# Pictorial explanation of Statistical Independence

Figures such as a), b) in this drawing are used to explain the idea of (in)dependence between two random variables (named X,Y).

In figure a), knowing the value of X tells us nothing about Y, so X,Y are independent. In figure b), if X is near the right side of its range of data, tracing the "marginal" line upward show restricted range of Y values that are possible, with fewer values as the X value approaches the "corner" of the data.

Ok, that makes sense!

But what about the case shown in Figure c)? The figure show a case where there is a high probability that X,Y occur at one of the four indicated points, with a much lower (but still nonzero) probability of data occuring anywhere in the X-Y square, like in case a). The latter uniform-in-X,Y probabilty is hard to show in the quick sketch, but please imagine it. I attempted to draw it with faint dots.

I believe this case c) also show independent RVs; the joint probability factorizes $$P(X,Y) = P(X)P(Y)$$ But according to the visual logic of the previous explanation, this case must be dependent I think. Looking at the marginal pdf of X, there are two high probability values, and the rest low probability. Knowing that X is at one of the high-probability values means that P(Y|X) has two high-probability values, and any other value is low-probability. But if X is at one of the low-probability values, P(Y|X) is uniform. So knowing X tells us something about Y, $$P(Y|X) != P(Y)$$

Figure d) shows a case with the same marginal probabilities as figure c), but which is not independent (I believe). This may not be needed for our discussion.

Important to clarify, my question is really about the picture and its interpretation, not so much about the math. Apology to C.Rau, who wrote a good answer about the math, but I did not explain the question well enough that it is about the interpretation of the picture not the math.

Specifically, focus on this statement (call it the "visual statement"): if X is near the right side of its range of data, tracing the "marginal" line upward show restricted range of Y values that are possible, with fewer values as the X value approaches the "corner" of the data This statement incorrectly suggests that if the vertical profile at a location $x$ changes as $x$ changes, the two variables are dependent.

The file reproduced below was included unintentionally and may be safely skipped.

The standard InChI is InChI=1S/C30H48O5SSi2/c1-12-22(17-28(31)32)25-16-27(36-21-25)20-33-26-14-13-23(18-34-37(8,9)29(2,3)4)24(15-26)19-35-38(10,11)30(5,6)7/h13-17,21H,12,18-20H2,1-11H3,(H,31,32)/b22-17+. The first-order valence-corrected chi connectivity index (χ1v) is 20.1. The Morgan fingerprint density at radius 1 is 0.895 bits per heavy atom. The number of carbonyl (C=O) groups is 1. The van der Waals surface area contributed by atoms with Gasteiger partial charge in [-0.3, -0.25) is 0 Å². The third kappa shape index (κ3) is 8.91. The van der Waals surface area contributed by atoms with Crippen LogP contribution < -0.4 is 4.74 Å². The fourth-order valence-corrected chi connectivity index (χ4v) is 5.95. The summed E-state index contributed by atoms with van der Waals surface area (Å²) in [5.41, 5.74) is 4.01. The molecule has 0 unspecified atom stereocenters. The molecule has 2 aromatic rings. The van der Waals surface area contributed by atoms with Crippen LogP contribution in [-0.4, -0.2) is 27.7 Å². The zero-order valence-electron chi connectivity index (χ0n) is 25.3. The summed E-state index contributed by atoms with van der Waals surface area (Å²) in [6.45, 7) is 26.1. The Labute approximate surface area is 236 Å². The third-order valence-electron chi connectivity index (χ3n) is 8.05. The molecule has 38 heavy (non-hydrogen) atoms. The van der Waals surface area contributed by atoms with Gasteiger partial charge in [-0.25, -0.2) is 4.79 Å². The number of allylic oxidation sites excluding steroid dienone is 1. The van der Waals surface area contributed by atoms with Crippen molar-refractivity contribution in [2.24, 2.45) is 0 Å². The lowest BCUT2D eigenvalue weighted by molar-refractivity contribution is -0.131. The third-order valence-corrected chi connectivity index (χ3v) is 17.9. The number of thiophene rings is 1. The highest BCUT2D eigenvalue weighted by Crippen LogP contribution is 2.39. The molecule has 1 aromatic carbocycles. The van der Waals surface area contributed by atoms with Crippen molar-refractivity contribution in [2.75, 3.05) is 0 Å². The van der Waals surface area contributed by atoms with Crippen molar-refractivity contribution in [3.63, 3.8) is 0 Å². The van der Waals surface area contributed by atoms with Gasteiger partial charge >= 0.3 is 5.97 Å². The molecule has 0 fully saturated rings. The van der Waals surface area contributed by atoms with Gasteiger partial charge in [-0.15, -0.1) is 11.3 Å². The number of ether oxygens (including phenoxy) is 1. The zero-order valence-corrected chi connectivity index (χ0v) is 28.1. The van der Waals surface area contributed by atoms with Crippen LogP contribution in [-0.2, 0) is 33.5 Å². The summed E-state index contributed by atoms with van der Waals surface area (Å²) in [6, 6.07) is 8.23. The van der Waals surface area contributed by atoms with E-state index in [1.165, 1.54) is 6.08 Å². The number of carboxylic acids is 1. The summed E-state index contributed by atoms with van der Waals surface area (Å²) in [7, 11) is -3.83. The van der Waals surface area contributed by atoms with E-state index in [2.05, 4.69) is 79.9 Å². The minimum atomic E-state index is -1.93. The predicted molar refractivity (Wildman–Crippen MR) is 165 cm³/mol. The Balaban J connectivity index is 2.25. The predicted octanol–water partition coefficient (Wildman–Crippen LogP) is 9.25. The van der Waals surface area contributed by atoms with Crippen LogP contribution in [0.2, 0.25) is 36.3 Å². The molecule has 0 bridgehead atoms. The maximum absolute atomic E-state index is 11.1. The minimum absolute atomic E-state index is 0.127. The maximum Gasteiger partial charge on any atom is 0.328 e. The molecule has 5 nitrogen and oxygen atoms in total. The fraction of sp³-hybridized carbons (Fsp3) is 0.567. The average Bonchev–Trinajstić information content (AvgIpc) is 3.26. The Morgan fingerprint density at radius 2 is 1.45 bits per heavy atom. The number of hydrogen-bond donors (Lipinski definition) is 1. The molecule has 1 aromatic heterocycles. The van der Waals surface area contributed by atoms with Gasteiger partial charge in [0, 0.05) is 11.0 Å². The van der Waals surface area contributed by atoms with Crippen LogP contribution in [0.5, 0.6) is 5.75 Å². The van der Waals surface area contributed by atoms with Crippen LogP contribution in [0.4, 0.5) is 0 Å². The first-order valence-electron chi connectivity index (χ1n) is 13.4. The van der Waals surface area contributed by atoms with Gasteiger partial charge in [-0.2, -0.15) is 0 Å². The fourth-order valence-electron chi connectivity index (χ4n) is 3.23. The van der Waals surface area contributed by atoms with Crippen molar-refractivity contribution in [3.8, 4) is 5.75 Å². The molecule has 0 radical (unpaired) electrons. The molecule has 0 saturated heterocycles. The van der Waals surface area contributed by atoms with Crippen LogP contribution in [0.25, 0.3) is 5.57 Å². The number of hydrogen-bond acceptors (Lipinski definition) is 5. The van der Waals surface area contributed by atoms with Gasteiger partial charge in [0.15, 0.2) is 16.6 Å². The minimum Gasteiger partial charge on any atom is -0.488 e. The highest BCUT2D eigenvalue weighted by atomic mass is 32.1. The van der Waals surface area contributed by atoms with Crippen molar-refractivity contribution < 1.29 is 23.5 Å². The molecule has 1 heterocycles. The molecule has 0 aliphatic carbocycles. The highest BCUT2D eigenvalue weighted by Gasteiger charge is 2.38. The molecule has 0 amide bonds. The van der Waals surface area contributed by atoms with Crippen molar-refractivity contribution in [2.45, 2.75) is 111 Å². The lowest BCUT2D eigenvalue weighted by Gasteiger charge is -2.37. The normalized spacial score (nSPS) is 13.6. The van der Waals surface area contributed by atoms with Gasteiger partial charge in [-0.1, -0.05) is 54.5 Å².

I now see that part of the issue is what is meant by considering a vertical profile (showing the density of $Y$ at a particular $X=x$ location): is it normalized to be a probability, or not. Consider a picture of a Gaussian. The vertical (Y) profile clearly changes as a function of $x$, however after normalizing so that the profile represents $p(Y|X=x)$ (a valid probability), then the profile does not change regardless of which $x$ is taken.

The case c) puzzled me. I believed that it showed an independent distribution, but the visual statement does not work for it.

However I see that this picture does not show an independent distribution. If it were independent, the "background" areas would not be constant but instead have to show a smaller version with two ridges corresponding to the spikes. That is, the marginal pdf for $Y$ is

Y=large if X=one of two locations, else small


Then to make an independent plot, at an X location that is not centered on one of the spikes, this Y profile gets multiplied by "small", so it would have the values small*small (mostly) and small*large (at two points). Thus it would not be a constant small value, rather there would be "ridges".

The random variables X,Y in c) are indeed dependent, as per your explanation below the formula "P(X,Y)=P(X)P(Y)", which is just a reformulation of the expression with the conditional probability. First, since P is a probability, it would be more correct to replace the random variable "X" by the event "X in A", where A is some set, and similar "Y" by the event "Y in B". Now, since the event "X in A" has positive probability in the setting that you mention, there is no problem with dividing by it as required in the conditional probability.

Another correction: "Y can take on two possible values" is not correct for c), assuming I understand that picture correctly: the (marginal) distribution of Y has two so-called atoms (one-element sets, called singletons, of positive probability) and all other singletons receive zero probability under that distribution, as is the case with all "fully" continuous distributions (uniform, normal, etc); but Y need not take one of the atoms as its values.

• OK, I made an error in the post, it is corrected now. First the example was 4 non-zero probability points, zero elsewhere, but then I changed to have high/low rather then zero/non-zero, except some of the text was not updated. The corrected sentences begin "Looking at the marginal pdf of X, there are two high probability values, and the rest low probability...." Commented Mar 19, 2018 at 2:59
• With the fix, my original question remains: it seems that the "visual logic" of the picture gives a different answer than the math. Commented Mar 19, 2018 at 3:00
• I did interpret c) in the sense you meant, i.e. high/low rather than zero/nonzero probability at/outside the four distinct dots. I am not sure where the problem is -- note perhaps that the sets A and B that I referred to in the first paragraph are typically intervals; for a continuous random variable (such as normal, uniform), and for a mixture of continuous and uniform (such as your X and Y), you do not get the full information about the distribution by stating the singleton probabilities "P(X=x)". (Apologies if I missed your point.) Commented Mar 20, 2018 at 8:53